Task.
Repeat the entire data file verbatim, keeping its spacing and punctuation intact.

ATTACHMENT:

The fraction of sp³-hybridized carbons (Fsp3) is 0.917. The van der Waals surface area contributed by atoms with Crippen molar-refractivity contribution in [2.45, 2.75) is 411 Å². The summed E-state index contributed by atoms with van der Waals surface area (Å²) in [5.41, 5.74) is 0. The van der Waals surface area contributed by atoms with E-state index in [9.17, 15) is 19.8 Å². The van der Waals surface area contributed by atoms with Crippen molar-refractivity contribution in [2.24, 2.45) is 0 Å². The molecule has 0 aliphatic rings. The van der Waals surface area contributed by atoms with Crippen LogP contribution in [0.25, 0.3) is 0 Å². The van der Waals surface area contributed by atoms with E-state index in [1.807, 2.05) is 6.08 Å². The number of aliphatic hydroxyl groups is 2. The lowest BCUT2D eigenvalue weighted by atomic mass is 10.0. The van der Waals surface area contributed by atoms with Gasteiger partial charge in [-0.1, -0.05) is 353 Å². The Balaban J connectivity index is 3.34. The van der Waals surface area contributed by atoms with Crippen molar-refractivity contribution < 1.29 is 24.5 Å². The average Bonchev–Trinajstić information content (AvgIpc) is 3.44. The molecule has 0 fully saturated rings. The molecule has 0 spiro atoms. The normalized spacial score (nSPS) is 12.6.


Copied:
The fraction of sp³-hybridized carbons (Fsp3) is 0.917. The van der Waals surface area contributed by atoms with Crippen molar-refractivity contribution in [2.45, 2.75) is 411 Å². The summed E-state index contributed by atoms with van der Waals surface area (Å²) in [5.41, 5.74) is 0. The van der Waals surface area contributed by atoms with E-state index in [9.17, 15) is 19.8 Å². The van der Waals surface area contributed by atoms with Crippen molar-refractivity contribution in [2.24, 2.45) is 0 Å². The molecule has 0 aliphatic rings. The van der Waals surface area contributed by atoms with Crippen LogP contribution in [0.25, 0.3) is 0 Å². The van der Waals surface area contributed by atoms with E-state index in [1.807, 2.05) is 6.08 Å². The number of aliphatic hydroxyl groups is 2. The lowest BCUT2D eigenvalue weighted by atomic mass is 10.0. The van der Waals surface area contributed by atoms with Gasteiger partial charge in [-0.1, -0.05) is 353 Å². The Balaban J connectivity index is 3.34. The van der Waals surface area contributed by atoms with Crippen molar-refractivity contribution < 1.29 is 24.5 Å². The average Bonchev–Trinajstić information content (AvgIpc) is 3.44. The molecule has 0 fully saturated rings. The molecule has 0 spiro atoms. The normalized spacial score (nSPS) is 12.6.